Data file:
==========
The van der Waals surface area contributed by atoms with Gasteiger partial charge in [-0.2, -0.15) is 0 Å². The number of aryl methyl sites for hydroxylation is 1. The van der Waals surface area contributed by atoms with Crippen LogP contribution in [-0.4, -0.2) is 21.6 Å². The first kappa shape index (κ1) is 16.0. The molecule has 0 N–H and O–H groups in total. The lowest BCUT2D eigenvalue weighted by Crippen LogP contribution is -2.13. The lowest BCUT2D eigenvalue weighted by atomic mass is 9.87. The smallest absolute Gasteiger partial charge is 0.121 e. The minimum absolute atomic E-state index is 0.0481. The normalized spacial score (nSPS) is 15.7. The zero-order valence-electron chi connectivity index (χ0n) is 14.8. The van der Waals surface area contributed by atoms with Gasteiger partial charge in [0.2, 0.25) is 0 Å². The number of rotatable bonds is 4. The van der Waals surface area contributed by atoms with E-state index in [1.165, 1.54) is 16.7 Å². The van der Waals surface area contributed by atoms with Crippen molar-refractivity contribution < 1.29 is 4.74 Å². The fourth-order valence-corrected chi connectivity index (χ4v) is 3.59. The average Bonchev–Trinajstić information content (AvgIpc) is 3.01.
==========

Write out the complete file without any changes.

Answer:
The van der Waals surface area contributed by atoms with Gasteiger partial charge in [-0.2, -0.15) is 0 Å². The number of aryl methyl sites for hydroxylation is 1. The van der Waals surface area contributed by atoms with Crippen LogP contribution in [-0.4, -0.2) is 21.6 Å². The first kappa shape index (κ1) is 16.0. The molecule has 0 N–H and O–H groups in total. The lowest BCUT2D eigenvalue weighted by Crippen LogP contribution is -2.13. The lowest BCUT2D eigenvalue weighted by atomic mass is 9.87. The smallest absolute Gasteiger partial charge is 0.121 e. The minimum absolute atomic E-state index is 0.0481. The normalized spacial score (nSPS) is 15.7. The zero-order valence-electron chi connectivity index (χ0n) is 14.8. The van der Waals surface area contributed by atoms with Gasteiger partial charge in [0.2, 0.25) is 0 Å². The number of rotatable bonds is 4. The van der Waals surface area contributed by atoms with E-state index in [1.165, 1.54) is 16.7 Å². The van der Waals surface area contributed by atoms with Crippen molar-refractivity contribution < 1.29 is 4.74 Å². The fourth-order valence-corrected chi connectivity index (χ4v) is 3.59. The average Bonchev–Trinajstić information content (AvgIpc) is 3.01.